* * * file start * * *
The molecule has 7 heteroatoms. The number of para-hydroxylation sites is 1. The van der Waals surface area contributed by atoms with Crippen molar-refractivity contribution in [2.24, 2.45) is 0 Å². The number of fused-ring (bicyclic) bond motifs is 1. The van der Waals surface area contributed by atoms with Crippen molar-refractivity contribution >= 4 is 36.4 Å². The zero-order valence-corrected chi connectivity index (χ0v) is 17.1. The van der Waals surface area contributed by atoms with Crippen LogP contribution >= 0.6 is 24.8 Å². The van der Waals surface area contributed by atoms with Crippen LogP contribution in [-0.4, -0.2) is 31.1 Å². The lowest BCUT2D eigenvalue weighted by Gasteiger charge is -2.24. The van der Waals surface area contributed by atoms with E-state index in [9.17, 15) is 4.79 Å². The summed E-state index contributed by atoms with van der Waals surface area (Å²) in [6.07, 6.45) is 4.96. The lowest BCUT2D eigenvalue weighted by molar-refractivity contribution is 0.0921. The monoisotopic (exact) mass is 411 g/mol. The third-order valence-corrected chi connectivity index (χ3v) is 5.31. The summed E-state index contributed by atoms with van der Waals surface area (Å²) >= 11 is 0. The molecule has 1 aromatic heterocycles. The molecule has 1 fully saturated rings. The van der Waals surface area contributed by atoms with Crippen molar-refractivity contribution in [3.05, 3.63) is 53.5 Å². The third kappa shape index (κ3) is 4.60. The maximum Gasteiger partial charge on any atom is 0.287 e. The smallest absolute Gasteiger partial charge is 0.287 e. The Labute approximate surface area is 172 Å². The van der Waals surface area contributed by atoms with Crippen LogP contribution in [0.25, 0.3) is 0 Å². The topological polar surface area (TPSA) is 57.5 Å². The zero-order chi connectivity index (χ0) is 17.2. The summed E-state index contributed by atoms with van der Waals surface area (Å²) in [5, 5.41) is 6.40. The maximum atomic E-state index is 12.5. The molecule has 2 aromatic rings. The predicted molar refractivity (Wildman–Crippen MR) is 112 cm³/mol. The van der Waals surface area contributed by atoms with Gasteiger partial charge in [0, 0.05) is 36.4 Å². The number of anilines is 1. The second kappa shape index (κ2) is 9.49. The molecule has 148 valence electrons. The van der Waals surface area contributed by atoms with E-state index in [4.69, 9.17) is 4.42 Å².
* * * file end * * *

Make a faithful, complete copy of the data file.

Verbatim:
The molecule has 7 heteroatoms. The number of para-hydroxylation sites is 1. The van der Waals surface area contributed by atoms with Crippen molar-refractivity contribution in [2.24, 2.45) is 0 Å². The number of fused-ring (bicyclic) bond motifs is 1. The van der Waals surface area contributed by atoms with Crippen molar-refractivity contribution >= 4 is 36.4 Å². The zero-order valence-corrected chi connectivity index (χ0v) is 17.1. The van der Waals surface area contributed by atoms with Crippen LogP contribution >= 0.6 is 24.8 Å². The van der Waals surface area contributed by atoms with Crippen LogP contribution in [-0.4, -0.2) is 31.1 Å². The lowest BCUT2D eigenvalue weighted by Gasteiger charge is -2.24. The van der Waals surface area contributed by atoms with E-state index in [9.17, 15) is 4.79 Å². The summed E-state index contributed by atoms with van der Waals surface area (Å²) in [6.07, 6.45) is 4.96. The lowest BCUT2D eigenvalue weighted by molar-refractivity contribution is 0.0921. The monoisotopic (exact) mass is 411 g/mol. The third-order valence-corrected chi connectivity index (χ3v) is 5.31. The summed E-state index contributed by atoms with van der Waals surface area (Å²) >= 11 is 0. The molecule has 1 aromatic heterocycles. The molecule has 1 fully saturated rings. The van der Waals surface area contributed by atoms with Crippen molar-refractivity contribution in [3.05, 3.63) is 53.5 Å². The third kappa shape index (κ3) is 4.60. The maximum Gasteiger partial charge on any atom is 0.287 e. The smallest absolute Gasteiger partial charge is 0.287 e. The Labute approximate surface area is 172 Å². The van der Waals surface area contributed by atoms with Crippen LogP contribution in [0.25, 0.3) is 0 Å². The topological polar surface area (TPSA) is 57.5 Å². The zero-order chi connectivity index (χ0) is 17.2. The summed E-state index contributed by atoms with van der Waals surface area (Å²) in [5, 5.41) is 6.40. The maximum atomic E-state index is 12.5. The molecule has 2 aromatic rings. The predicted molar refractivity (Wildman–Crippen MR) is 112 cm³/mol. The van der Waals surface area contributed by atoms with Gasteiger partial charge in [0, 0.05) is 36.4 Å². The number of anilines is 1. The second kappa shape index (κ2) is 9.49. The molecule has 148 valence electrons. The van der Waals surface area contributed by atoms with E-state index in [4.69, 9.17) is 4.42 Å².